Logical Joins: OUTER JOIN

In my previous post about logical joins I wrote about the most common type of SQL Server join, the INNER JOIN. Naturally the logical follow-up is to look at the OUTER JOIN. Syntax for OUTER JOIN is bit different from the INNER JOIN, as you need to define either LEFT, RIGHT or FULL keyword (more about FULL in another post). Unlike the INNER JOIN which only returns rows from the tables if there are equal values in join column, OUTER JOIN will return all the rows from either LEFT or RIGHT even if there is no matching value in the table you are joining.

And this is pretty much where I often use or see OUTER JOIN used, to find which rows in Table A don’t have matching rows in Table B. For the examples in the this post, I’ll be using the same ExampleDB schema I used with the INNER JOIN post. The first example with the INNER JOINS was to list all the customers and from which cities they were, but what if we were interested to know what cities we don’t have any customers in? Or maybe we want to validate our data, and see if we have customers missing addresses or other required data. These are the kind of questions you can get answers to with the OUTER JOIN.

Before going to the example queries, lets look at the graphical presentations below, and yes, I did dreaw these myself, thank you for asking!  The left one is the LEFT OUTER JOIN and in the right there is the RIGHT OUTER JOIN (who would have guessed?)


And this is how the OUTER JOIN works.

  • Take all the rows from either LEFT or RIGHT
  • Take matching rows from the other table
  • Return NULL for rows that have no matches in join

Simple as that! Now to the examples.

Example 1: Finding Cities with no Customers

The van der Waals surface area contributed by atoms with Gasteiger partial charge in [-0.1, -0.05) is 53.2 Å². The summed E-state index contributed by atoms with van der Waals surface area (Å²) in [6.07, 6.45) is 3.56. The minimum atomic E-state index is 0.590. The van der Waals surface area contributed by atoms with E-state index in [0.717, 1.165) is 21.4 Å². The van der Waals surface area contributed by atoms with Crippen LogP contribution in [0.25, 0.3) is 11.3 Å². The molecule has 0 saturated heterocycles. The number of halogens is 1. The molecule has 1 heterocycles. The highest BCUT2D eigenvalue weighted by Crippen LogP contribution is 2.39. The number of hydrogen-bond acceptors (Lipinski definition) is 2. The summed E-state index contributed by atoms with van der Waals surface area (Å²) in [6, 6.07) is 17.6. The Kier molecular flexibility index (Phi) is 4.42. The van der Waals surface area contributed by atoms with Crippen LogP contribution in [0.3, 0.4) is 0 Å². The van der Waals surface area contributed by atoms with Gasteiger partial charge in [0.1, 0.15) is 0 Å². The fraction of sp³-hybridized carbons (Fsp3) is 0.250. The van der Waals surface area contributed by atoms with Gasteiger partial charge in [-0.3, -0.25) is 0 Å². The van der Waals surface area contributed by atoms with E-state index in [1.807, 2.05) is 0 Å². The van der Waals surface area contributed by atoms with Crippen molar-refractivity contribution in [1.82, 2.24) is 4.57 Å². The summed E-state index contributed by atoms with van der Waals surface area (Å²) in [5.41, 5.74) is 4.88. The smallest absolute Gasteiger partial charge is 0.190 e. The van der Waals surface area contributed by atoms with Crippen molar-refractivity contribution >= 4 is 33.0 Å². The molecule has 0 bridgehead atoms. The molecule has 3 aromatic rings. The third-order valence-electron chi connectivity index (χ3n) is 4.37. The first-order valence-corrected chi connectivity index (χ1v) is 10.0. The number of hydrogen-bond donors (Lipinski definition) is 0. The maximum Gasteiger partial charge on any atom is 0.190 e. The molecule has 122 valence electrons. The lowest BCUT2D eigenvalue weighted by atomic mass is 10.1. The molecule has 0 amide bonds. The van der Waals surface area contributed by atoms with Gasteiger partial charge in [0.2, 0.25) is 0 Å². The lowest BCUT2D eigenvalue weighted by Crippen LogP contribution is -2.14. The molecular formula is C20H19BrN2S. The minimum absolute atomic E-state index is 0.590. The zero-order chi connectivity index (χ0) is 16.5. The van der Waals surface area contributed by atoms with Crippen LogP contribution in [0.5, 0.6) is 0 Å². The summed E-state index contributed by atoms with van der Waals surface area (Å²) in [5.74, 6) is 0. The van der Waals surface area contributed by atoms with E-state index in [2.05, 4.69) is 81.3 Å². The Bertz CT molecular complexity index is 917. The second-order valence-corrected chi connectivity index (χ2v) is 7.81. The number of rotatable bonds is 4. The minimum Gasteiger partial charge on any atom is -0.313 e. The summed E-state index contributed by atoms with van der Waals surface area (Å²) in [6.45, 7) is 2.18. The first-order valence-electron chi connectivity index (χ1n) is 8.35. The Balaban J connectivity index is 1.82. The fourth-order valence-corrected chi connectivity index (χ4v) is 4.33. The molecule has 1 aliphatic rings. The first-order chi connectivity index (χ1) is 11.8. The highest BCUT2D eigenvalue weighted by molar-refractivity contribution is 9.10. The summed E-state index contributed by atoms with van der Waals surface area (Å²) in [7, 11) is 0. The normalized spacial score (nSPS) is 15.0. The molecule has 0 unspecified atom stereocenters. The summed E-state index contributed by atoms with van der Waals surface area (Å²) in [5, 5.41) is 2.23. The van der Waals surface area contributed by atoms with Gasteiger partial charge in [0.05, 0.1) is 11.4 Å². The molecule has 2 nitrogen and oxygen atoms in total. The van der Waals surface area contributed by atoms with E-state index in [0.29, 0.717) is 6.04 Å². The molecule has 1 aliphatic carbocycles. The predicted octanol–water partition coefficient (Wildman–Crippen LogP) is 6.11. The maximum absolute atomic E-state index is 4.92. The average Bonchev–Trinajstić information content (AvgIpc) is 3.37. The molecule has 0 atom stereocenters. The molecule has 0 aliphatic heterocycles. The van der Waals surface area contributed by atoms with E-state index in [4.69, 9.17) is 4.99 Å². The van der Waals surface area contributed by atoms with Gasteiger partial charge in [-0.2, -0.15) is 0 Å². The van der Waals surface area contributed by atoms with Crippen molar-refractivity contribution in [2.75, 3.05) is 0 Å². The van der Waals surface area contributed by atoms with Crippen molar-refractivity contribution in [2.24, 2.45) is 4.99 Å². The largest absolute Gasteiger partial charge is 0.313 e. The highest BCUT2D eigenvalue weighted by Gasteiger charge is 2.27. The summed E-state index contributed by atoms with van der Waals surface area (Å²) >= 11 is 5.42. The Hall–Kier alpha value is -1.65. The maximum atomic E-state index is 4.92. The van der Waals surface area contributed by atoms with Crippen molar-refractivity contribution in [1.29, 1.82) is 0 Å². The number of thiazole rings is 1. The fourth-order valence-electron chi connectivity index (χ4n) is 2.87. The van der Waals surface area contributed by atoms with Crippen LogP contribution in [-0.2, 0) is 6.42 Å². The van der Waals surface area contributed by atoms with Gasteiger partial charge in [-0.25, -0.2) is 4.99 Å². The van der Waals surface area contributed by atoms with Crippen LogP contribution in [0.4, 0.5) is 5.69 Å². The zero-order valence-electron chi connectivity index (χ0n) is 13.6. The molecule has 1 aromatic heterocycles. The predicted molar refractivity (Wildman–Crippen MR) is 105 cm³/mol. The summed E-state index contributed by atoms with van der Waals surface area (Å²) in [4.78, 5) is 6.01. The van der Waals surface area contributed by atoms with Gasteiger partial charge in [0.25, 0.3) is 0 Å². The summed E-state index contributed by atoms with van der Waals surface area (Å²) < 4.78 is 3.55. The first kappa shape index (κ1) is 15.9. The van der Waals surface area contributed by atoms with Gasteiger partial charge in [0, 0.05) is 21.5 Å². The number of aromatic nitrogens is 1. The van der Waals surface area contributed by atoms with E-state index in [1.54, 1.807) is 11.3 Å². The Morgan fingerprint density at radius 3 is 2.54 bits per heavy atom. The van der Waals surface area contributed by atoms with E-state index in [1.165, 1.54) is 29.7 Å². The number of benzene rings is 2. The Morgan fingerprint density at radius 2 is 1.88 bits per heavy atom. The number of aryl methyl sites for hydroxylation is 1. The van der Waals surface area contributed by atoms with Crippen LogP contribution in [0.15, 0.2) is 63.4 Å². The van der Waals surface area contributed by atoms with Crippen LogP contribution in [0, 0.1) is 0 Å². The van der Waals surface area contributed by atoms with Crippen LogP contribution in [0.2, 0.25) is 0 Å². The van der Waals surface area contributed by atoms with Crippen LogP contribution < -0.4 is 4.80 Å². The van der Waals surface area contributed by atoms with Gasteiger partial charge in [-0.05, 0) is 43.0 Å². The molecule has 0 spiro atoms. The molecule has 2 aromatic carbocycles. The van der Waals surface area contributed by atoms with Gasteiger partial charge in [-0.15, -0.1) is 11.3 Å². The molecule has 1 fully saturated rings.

FROM Example.Cities AS C
    LEFT OUTER JOIN Example.Customers AS C2  ON C.RID = C2.PostalCityRID
WHERE C2.CustomerName IS NULL;

We could also run the same query without the WHERE clause, in which case it would return all the rows from the Example.Cities table (which is the LEFT one in this query). However when we use WHERE clause to check if the CustomerName IS NULL, we will only print out the rows where there is no customer found.


Example 2: Find Delivery Methods To Customers with no City

In the second example we’ll check if all our customers, who have delivery methods assigned also have valid address, including the city where they live in. We can get there, f.ex. by finding customers who have delivery method, but no information about the city they live in.

SELECT C2.CityName
FROM Example.Customers AS C
LEFT OUTER JOIN Example.Cities AS C2
    ON C.PostalCityRID = C2.RID
INNER JOIN Example.DeliveryMethods AS DM
    ON C.DeliveryMethodRID = DM.RID

From our Example database we can now see that we have two customers who have selected a delivery method, but have failed to provide full address.

Oh noes! Invalid customer data

Data Model Considerations

While OUTER JOINs can be useful for find missing/NULL values from your data, the data model itself can have impact on how you can go about finding them. In our Example database we are tracking customer orders, and it is very much possible that a Customer doesn’t have a single Order. However any Order in that database will always have a Customer.

And that’s it about the joins for now, hopefully you found this post helpful in understanding the basic concepts of OUTER JOIN.

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